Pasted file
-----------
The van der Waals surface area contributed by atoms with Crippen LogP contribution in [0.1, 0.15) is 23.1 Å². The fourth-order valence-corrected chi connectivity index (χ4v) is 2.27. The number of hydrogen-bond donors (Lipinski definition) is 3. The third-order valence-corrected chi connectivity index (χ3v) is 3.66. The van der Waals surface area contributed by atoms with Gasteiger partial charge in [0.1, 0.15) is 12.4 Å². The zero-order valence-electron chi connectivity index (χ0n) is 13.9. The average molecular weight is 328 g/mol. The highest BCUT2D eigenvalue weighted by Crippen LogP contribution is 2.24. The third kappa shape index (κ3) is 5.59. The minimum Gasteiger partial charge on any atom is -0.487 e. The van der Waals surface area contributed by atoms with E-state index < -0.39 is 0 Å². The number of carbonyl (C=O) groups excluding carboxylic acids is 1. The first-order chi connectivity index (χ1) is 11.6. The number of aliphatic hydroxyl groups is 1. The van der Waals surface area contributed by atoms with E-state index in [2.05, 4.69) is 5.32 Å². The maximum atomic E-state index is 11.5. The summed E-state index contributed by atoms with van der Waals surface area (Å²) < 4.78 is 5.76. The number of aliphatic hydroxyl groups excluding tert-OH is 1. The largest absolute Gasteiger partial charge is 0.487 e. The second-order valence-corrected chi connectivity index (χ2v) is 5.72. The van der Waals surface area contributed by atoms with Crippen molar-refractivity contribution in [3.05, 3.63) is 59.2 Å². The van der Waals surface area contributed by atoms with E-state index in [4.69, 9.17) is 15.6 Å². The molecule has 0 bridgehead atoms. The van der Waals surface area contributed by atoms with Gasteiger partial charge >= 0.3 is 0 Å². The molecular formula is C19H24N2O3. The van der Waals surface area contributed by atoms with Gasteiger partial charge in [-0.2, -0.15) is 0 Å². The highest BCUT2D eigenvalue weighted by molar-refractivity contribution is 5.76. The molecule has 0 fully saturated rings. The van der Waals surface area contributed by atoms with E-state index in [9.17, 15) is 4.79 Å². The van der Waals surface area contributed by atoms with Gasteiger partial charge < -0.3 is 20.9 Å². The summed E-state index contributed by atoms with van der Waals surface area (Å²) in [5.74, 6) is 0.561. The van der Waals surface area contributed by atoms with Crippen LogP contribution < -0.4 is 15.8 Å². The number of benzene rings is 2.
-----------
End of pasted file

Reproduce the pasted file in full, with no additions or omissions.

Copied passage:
The van der Waals surface area contributed by atoms with Crippen LogP contribution in [0.1, 0.15) is 23.1 Å². The fourth-order valence-corrected chi connectivity index (χ4v) is 2.27. The number of hydrogen-bond donors (Lipinski definition) is 3. The third-order valence-corrected chi connectivity index (χ3v) is 3.66. The van der Waals surface area contributed by atoms with Gasteiger partial charge in [0.1, 0.15) is 12.4 Å². The zero-order valence-electron chi connectivity index (χ0n) is 13.9. The average molecular weight is 328 g/mol. The highest BCUT2D eigenvalue weighted by Crippen LogP contribution is 2.24. The third kappa shape index (κ3) is 5.59. The minimum Gasteiger partial charge on any atom is -0.487 e. The van der Waals surface area contributed by atoms with E-state index < -0.39 is 0 Å². The number of carbonyl (C=O) groups excluding carboxylic acids is 1. The first-order chi connectivity index (χ1) is 11.6. The number of aliphatic hydroxyl groups is 1. The van der Waals surface area contributed by atoms with E-state index in [2.05, 4.69) is 5.32 Å². The maximum atomic E-state index is 11.5. The summed E-state index contributed by atoms with van der Waals surface area (Å²) < 4.78 is 5.76. The number of aliphatic hydroxyl groups excluding tert-OH is 1. The largest absolute Gasteiger partial charge is 0.487 e. The second-order valence-corrected chi connectivity index (χ2v) is 5.72. The van der Waals surface area contributed by atoms with Crippen molar-refractivity contribution in [3.05, 3.63) is 59.2 Å². The van der Waals surface area contributed by atoms with E-state index in [4.69, 9.17) is 15.6 Å². The molecule has 0 bridgehead atoms. The van der Waals surface area contributed by atoms with Gasteiger partial charge >= 0.3 is 0 Å². The molecular formula is C19H24N2O3. The van der Waals surface area contributed by atoms with Gasteiger partial charge in [-0.2, -0.15) is 0 Å². The highest BCUT2D eigenvalue weighted by molar-refractivity contribution is 5.76. The molecule has 0 fully saturated rings. The van der Waals surface area contributed by atoms with E-state index in [9.17, 15) is 4.79 Å². The van der Waals surface area contributed by atoms with Gasteiger partial charge < -0.3 is 20.9 Å². The summed E-state index contributed by atoms with van der Waals surface area (Å²) in [5.74, 6) is 0.561. The van der Waals surface area contributed by atoms with Crippen LogP contribution < -0.4 is 15.8 Å². The number of benzene rings is 2.